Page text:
6. Or we could just renew our entire society and change what it values. (Return to No. 1, repeat as necessary.)

I will go up to the altar of God

As many who know me are well aware, I hate to cancel things. I do, of course. Sometimes, things just fall apart. Sometimes, key elements aren't ready. And sometimes, weather intervenes. But I try really hard to meet expectations, keep promises, promote faithfulness -- and that means, I don't cancel things just because something else came up.

As far as worship goes, I tell people that if the weather constitutes a danger to you, you should stay home! We don't want you trying to do what is not safe to do. But if you would venture out to go shopping or see a movie or run errands or go to work on a day like today, then you might as well schlep down to church and give God your worship.

I've wondered why some folks are so quick to pull the plug on things, especially worship. Perhaps there's the feeling that it wouldn't be very rewarding if only a few people could make it. But that assumes something about the value of what we do that makes it dependent on how many people come. That seems kind of skewed to me. Perhaps there's the feeling that worship is like a club meeting, and the convenience of the club members (or the key members) is the dominant factor. Or that it's not worth it to heat the building unless we get a certain level of response (in attendance or giving or something).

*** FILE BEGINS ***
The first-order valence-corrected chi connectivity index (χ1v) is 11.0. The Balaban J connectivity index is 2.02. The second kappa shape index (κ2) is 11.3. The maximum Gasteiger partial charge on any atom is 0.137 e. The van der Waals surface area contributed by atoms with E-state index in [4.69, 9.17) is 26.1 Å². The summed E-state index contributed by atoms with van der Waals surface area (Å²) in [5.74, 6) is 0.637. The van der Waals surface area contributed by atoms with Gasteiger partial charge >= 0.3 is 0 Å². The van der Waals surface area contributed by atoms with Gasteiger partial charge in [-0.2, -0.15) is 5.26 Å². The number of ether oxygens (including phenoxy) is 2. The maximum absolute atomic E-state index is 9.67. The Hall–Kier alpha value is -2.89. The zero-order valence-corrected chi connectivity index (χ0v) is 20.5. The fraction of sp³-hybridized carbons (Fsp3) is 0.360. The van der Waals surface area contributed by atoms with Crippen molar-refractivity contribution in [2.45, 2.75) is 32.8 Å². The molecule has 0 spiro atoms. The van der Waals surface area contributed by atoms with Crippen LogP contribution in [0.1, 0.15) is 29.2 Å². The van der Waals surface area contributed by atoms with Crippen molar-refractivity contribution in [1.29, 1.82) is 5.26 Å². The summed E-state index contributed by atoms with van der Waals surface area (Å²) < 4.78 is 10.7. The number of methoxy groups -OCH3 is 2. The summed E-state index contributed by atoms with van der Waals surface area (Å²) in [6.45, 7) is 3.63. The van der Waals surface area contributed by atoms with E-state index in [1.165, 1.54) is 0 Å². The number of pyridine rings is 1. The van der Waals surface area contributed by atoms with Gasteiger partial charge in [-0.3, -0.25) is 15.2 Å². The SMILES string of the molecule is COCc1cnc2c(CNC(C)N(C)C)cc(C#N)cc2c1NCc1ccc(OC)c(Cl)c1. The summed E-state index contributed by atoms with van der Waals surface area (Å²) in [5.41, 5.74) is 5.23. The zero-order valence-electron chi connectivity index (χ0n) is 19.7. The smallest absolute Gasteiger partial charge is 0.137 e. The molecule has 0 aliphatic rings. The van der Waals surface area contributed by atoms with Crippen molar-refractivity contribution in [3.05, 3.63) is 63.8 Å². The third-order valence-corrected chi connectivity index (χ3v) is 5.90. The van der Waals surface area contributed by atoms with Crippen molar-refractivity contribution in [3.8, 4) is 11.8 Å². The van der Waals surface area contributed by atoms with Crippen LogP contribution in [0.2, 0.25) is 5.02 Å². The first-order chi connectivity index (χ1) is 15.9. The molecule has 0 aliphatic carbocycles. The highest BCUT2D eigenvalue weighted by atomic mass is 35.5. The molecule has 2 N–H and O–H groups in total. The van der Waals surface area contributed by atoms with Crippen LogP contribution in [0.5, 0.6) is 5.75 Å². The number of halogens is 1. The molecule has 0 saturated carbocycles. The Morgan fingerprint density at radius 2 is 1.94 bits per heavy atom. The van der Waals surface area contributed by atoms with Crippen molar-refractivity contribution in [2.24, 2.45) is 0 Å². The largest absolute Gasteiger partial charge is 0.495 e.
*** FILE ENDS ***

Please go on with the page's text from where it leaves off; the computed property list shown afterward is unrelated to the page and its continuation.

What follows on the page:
I guess my thinking goes back to the old idea that the Church upholds the universe by offering our sacrifice of praise to God. The Church's performance of worship is not just a product we offer to the people who come, it's something the people who come do for God and their neighbor! And even if only a few manage to keep it going, then we all together kept it going! Your inability to come today is okay, because somebody else made it, who might not be able to come tomorrow. Together, we will serve God, both in difficult circumstances and easy ones.

In the ancient Kingdom of Northumbria, there was a monastery, in which all the inhabitants died of a terrible plague except two: the aged abbot and a 14-year-old boy. The abbot had lived his whole life as part of the community that offered the round of monastic prayer at stated hours of every day. It grieved him that he and one novice could not form a sufficient congregation to do all the monastic hours, but he bowed to necessity: they would do a limited form of prayer in their reduced circumstances. But so adept was the boy at performing the liturgy of the hours, that soon the abbot determined that they would not omit any of the services! The old man and the boy together kept up the entire round of prayers until the community grew again and the monastic choir was full once more. That 14-year-old boy who was so smart and so devoted was ordained a Deacon at the unheard-of age of 19, then later a Priest. His name was Bede, and he became the foremost scholar of his age in the whole of Europe.

I think, would I have just punted if there were only two of us, and a huge task to be done for an indefinite period? Who would have cared? Why not just slough it off and wait for reinforcements. But oh, the joy to be able to say, We didn't let you down, Lord. We kept it up. And even if it would have made no big difference in the world outside, it sure showed what that old man and that boy were made of. And I want to be like Bede, in so many ways.

See you in church, I hope!